Shut that door! The importance of closing the door on a wood-burning stove

Shut that door

Something that often causes confusion among wood-burning stove newcomers is the door. Should it be open? Should it be closed?

The short answer is closed.

And in most stoves it’s better to close the door as soon as possible. The reason is quite simple. With the door closed, your stove is up to 60% more efficient than if you have the door open. That means more heat in the room and less expense for you.

The confusion probably stems from people who are used to that instant blast of heat that comes from lighting an open fire. With a wood burner, you’re not supposed to feel the heat from the flames. Not directly, at least.

The flames in the firebox heats the metal panels that make up your stove. They, in turn, heat the rest of the room. It’s a more efficient way of heating your home than an open fire because less heat escapes.

If you think about it, closed is the obvious answer. Otherwise some enterprising company would have stopped putting the doors on and sold them at a cheaper price!

When to close the door

Assuming you’ve set your stove with newspaper and kindling, as soon as you’ve lit the newspaper is usually the best time to close the door. You should already have the air vents open while lighting the stove, so there is still a good air supply.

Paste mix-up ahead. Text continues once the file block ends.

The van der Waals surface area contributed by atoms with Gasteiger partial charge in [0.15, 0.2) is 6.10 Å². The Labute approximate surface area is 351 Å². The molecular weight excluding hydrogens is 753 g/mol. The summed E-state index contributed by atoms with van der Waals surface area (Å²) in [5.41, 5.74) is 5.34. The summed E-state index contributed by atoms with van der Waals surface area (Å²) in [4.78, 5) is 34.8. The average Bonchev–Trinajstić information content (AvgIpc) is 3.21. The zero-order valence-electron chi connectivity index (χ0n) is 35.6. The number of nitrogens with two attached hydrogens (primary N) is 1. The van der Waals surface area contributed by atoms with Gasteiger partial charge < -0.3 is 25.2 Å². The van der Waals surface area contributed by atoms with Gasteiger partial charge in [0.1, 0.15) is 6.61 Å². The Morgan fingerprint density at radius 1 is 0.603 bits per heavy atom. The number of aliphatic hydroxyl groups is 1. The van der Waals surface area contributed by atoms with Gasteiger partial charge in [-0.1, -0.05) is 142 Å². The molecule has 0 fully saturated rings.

Some stove manufacturers prefer you to keep the door slightly open during these initial stages of the lighting process. Check your manufacturer’s manual to see if this is recommended for your stove.

You’ll soon learn what works best for your stove from experimenting. Even if you are leaving the door ajar, as soon as the stove is properly lit you should close the door.

For more information on wood-burning stoves, please visit Gr8Fires.

Types of fuel for use in wood burners and multi-fuel stoves

Types of fuel for use in wood burners and multi-fuel stoves

If you’re wondering what fuel is best to use in your stove, we’ll aim to give you some guidance in this blog post.

While we’ll try to keep the advice as general as possible, it’s worth pointing out that anything your manufacturer says in the user manual about the type of fuel that’s best for your stove should take precedence over our tips.  Continue reading

What does the heat output of a wood-burning stove mean?

What does the heat output of a wood-burning stove mean

The obvious answer is that the heat output of a wood-burning stove is a measure of the amount of heat the wood burner is pumping out. But you’re probably more interested in what that means for you before you buy a wood-burning stove.

It shouldn’t come as a surprise that the higher the number, the more heat your stove is producing. Heat output is provided by stove manufacturers in kilowatts (kW). So a 6kW stove will give out more heat than a 4kw stove. Continue reading

Top 10 ways to improve the efficiency of your wood-burning stove

Top 10 ways to improve the efficiency of your wood-burning stove

Once you’ve got your wood-burning stove installed, there’s the obvious temptation to throw on lots of wood and just enjoy not having to use the central heating.

At Gr8Fires, we thoroughly understand that sentiment. But once the euphoria has partially subsided and you’ve got your thinking cap back on, we would suggest you follow these tips to make sure you’re stove is costing as little as possible and heating as much as possible.

1.Use dry kindling to light your stove
Lighting your fire with fast-burning kindling heats the firebox quickly. You’re essentially getting your stove heated up so your logs have less work to do. Continue reading